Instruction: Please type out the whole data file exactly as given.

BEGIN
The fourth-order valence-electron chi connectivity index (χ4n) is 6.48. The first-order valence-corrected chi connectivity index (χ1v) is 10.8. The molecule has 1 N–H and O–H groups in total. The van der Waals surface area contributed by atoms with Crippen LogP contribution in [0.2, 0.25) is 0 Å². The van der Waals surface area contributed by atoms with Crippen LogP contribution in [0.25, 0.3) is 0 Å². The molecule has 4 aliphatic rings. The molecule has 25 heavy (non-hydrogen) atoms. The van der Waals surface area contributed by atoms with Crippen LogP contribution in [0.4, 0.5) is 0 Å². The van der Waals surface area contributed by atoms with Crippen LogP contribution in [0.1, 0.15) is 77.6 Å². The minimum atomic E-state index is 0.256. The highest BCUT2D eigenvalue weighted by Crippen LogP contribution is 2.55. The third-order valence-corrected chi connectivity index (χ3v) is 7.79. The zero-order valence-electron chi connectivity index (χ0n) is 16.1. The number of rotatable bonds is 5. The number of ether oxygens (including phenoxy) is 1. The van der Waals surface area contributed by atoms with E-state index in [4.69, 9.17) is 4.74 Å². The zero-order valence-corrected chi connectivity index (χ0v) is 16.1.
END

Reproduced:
The fourth-order valence-electron chi connectivity index (χ4n) is 6.48. The first-order valence-corrected chi connectivity index (χ1v) is 10.8. The molecule has 1 N–H and O–H groups in total. The van der Waals surface area contributed by atoms with Crippen LogP contribution in [0.2, 0.25) is 0 Å². The van der Waals surface area contributed by atoms with Crippen LogP contribution in [0.25, 0.3) is 0 Å². The molecule has 4 aliphatic rings. The molecule has 25 heavy (non-hydrogen) atoms. The van der Waals surface area contributed by atoms with Crippen LogP contribution in [0.4, 0.5) is 0 Å². The van der Waals surface area contributed by atoms with Crippen LogP contribution in [0.1, 0.15) is 77.6 Å². The minimum atomic E-state index is 0.256. The highest BCUT2D eigenvalue weighted by Crippen LogP contribution is 2.55. The third-order valence-corrected chi connectivity index (χ3v) is 7.79. The zero-order valence-electron chi connectivity index (χ0n) is 16.1. The number of rotatable bonds is 5. The number of ether oxygens (including phenoxy) is 1. The van der Waals surface area contributed by atoms with E-state index in [4.69, 9.17) is 4.74 Å². The zero-order valence-corrected chi connectivity index (χ0v) is 16.1.